I'm not going to have much to say about Adorno himself. If Adorno had a 'jazz mind', there's no telling what he would think, but the linkage proposed here is just unsupportable. Perhaps had Adorno applied what he knew about Heinrich Heine to African-American cultural expressions, he might have understood better what he was dealing with. Had Gourgouris followed suit, he might have understood Sun Ra's signifying better as well.

Gourgouris is apparently mystified how someone could be serious yet clowning around and pulling your leg at the same time. However, the holy fool as a cross-cultural phenomenon over thousands of years is not exactly a freshly minted social type. There's a whole lot of signifying in Sun Ra, in which the comical aspects need to be sorted out from the core beliefs he probably held, or if not disassociated from them, then at least distinguished as elements within an amalgam. Sun Ra's performance consisted of some very outside music and esoteric beliefs combined with some garish and highly amusing entertainment/presentation. This is a rather interesting form of presentation for an outsider, as he was obviously not interested in boring his audiences to death, and apparently was willing to appeal to his audience on any of a number of levels simultaneously.

Sun Ra also had his musical origins in the big band era, and was only too willing to school his audience—on great but underrecognized innovators such as Fletcher Henderson—and dip back into that era in his performances. As a person who understood the position of the entertainer in the old days, he must have drawn on old traditions of 'signifying' as well. For example, in one concert in which his band played such intense music they put me into a trance for two days (without my ingesting any intoxicants of any kind), they also did a number which must have come from sometime in the 1920s-1940s, singing "Let's Go Slumming." Slumming goes back to the days of the Harlem Renaissance when rich whites would venture uptown to Harlem to get down with black cultural forms that they dug, patronized, and ultimately financially controlled. This was not the situation at the Kilimanjaro in DC at the end of the 1980s, but for some reason the band resurrected some hoary old song gathering dust, and they sang it as they paraded through the crowded club (an African-oriented establishment with a mixed audience). It was a bit of fun to be sure, but the irony was not lost on me and hopefully not on others. Just imagine what it must have meant in an earlier era, to have a black band singing this to a white audience and the latter, joining in the fun, would be completely unaware of the meaning implied about the social relations underlying this sort of entertainment. My point is, that Sun Ra must have been aware of the paradoxes of the entertainment industry and had precedents to draw upon prior to the development of his Afro-mystical outer space shtik.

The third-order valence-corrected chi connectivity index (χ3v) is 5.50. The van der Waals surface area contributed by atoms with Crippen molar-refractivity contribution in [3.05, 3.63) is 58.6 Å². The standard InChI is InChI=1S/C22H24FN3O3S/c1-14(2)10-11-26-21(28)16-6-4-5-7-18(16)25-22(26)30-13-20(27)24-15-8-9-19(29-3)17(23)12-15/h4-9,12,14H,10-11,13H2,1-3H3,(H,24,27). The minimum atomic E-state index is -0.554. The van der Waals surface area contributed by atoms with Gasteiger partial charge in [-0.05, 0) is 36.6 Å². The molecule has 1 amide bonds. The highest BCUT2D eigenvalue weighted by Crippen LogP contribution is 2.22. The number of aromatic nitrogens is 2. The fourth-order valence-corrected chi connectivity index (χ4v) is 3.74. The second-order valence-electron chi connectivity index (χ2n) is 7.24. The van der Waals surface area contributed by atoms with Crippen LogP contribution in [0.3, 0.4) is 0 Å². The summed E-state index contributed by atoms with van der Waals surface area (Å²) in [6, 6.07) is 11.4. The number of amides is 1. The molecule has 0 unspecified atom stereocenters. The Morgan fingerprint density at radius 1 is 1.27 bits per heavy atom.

I don't recall exactly when Sonny Blount, originally of Birmingham, Alabama, became Sun Ra from the planet Saturn, but he was emerging as this character by the late 1950s. Some of his compositions from this time are recognizably of big band orchestration, yet with exotic, mystical overtones, such as "Ancient Ethiopia." That this form of music would emerge in the late 1950s is not completely mysterious, as other oppositional culture of the same general thrust was developing then as well. Jazz musicians, for example, were aware of the decolonization struggles in Africa, and some put that into their music. (This also coincided with the birth of the modern civil rights movement). Their awareness was more political than anything. However, esoteric elements could also be found in the subcultures and artistic endeavors of the time—both white and black (and intermixed). Sun Ra was an early experimentalist, but the 1960s would explode with such persons and movements, such as the Chicago-based AACM. Again, my chronology is completely hazy, but Sun Ra got into electronic instruments and avant-garde dissonance and noise and was producing "outside" albums by the mid-60s such as The Heliocentric Worlds of Sun Ra, which is one of the first I got my hands on, though a few years later.

It is a curious amalgamation, whose relation to the culture industry could be analyzed along several dimensions. First of all, Sun Ra had his own big band in an era of small groups. The big band had ceased to be financially viable for some time. Secondly, he kept a discrete grouping that was at least partially isolated from the rest of the jazz world. Rather than migrating in and out of other groups, certain loyal musicians would remain part of Sun Ra's group for decades, devoting themselves specifically to this music. Others would come to Sun Ra to learn, and would come away influenced in one way or another, yet Sun Ra's organization would remain distinct from all others. Coltrane for example was influenced by Ra, and his saxophone playing specifically influenced by John Gilmore. Who has heard of Gilmore, though? He did appear independently, dressed in a conservative suit, on Ralph J. Gleason's jazz TV show in the early '60s, but how many albums can you think of where he had his own group, or was known to play with other famous musicians?